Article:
Places Discussed

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*Tambov (1929)

*Tambov (1929). Russian city located about 260 miles southeast of Moscow that provides the play’s principal setting. Ivan Prisypkin, a former Communist Party member, moves among the working-class parts of this city in the year 1929 with casual familiarity. However, when he is thrust fifty years into the future, he is an alien who can have no place. Vladimir Mayakovsky’s Tambov is a generic provincial Soviet city, without any hint of the cultural riches of the actual city, which was the home of such eminent figures as Alexander Pushkin and Sergei Rachmaninoff.

Scenes set in 1929 Tambov include such typical settings as a state department store, a workers’ hostel, and an enormous beauty parlor. Mayakovsky’s stage directions describe these settings only briefly, enough to evoke the images of these stock elements of the early years of Soviet society.

Tambov (1979)

Tambov (1979). By contrast, Mayakovsky provides much more extensive descriptions of sets for his imaginary Tambov of the future. An enormous amphitheater with its long-distance voting system is described in detail, a collection of radio loudspeakers with semaphore arms and colored electric lights taking the place of human voters. This set in particular is the most telling of the dehumanization of Mayakovsky’s future Soviet society. Other future sets include a revivification chamber, a plaza with strange metal trees that produce their fruits on plates, and a zoo in which Prisypkin is confined when he proves incapable of functioning in this “perfected” society.


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Alexandrova, Vera. “Vladimir Mayakovsky,” in her A History of Soviet Literature, 1963.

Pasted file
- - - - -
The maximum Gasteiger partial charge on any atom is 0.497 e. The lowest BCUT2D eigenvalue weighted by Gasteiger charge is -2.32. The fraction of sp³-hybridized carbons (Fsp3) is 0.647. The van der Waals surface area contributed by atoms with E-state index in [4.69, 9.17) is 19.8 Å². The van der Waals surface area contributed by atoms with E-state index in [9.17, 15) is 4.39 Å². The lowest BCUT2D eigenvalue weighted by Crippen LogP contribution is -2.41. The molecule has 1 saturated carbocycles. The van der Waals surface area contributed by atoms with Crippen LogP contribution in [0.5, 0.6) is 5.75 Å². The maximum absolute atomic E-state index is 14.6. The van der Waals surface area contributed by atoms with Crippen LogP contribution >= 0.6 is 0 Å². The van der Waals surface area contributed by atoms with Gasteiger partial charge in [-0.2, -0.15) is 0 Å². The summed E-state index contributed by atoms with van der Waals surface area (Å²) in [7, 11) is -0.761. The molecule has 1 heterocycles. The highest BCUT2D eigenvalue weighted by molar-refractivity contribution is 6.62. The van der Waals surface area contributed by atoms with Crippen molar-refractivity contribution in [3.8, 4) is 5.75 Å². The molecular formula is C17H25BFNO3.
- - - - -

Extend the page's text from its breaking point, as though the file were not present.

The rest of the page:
Brown, Edward J. Mayakovsky: A Poet in the Revolution. Princeton, N.J.: Princeton University Press, 1973. A seminal study of Mayakovsky as a man and a writer by a leading American scholar of Soviet literature. Mayakovsky’s role in the revolution, as reflected in his works, is emphasized.

Metchenko, Alexei, ed. Vladimir Mayakovsky: Innovator. Translated by Alex Miller. Moscow: Progress, 1976. Twenty-six articles, mostly by Russian scholars, about Mayakovsky’s innovations in his poetry and plays. Of special interest is Valentin Pluchek’s article, “The New Drama.”

Moore, Harry T., and Albert Parry. “Soviet Theatre to the Second World War,” in their Twentieth Century Russian Literature, 1974.

Russell, Robert. “Mayakovsky’s The Bedbug and The Bathhouse,” in his Russian Drama of the Revolutionary Period, 1988.

Segel, Harold B. “The 1920s and the Early 1930s: Social Comedy, Absurd and Grotesque NEP Satire, Melodrama,” in his Twentieth Century Russian Drama, 1979.

Shklovskii, Viktor B. Mayakovsky and His Circle. Edited and Translated by Lily Feiler. New York: Dodd, Mead, 1972. Recollections and critical remarks about Mayakovsky, including his plays, by one of the most respected modern Russian critics and Mayakovsky’s contemporary.

Terras, Victor. Vladimir Mayakovsky. Boston: Twayne, 1983. Analysis of Mayakovsky’s poetry and plays, as well as his role in literature and events of his time. The best brief English-language introduction to his works.

Woroszylski, Wiktor. The Life of Mayakovsky. Translated by Boesaw Taborski. New York: Orion Press, 1970. An objective biography by a contemporary Polish poet, based on documents and opinions of Mayakovsky’s contemporaries. His contribution to theater and cinema is discussed at length.

Yershov, Peter. Comedy in the Soviet Theatre, 1956.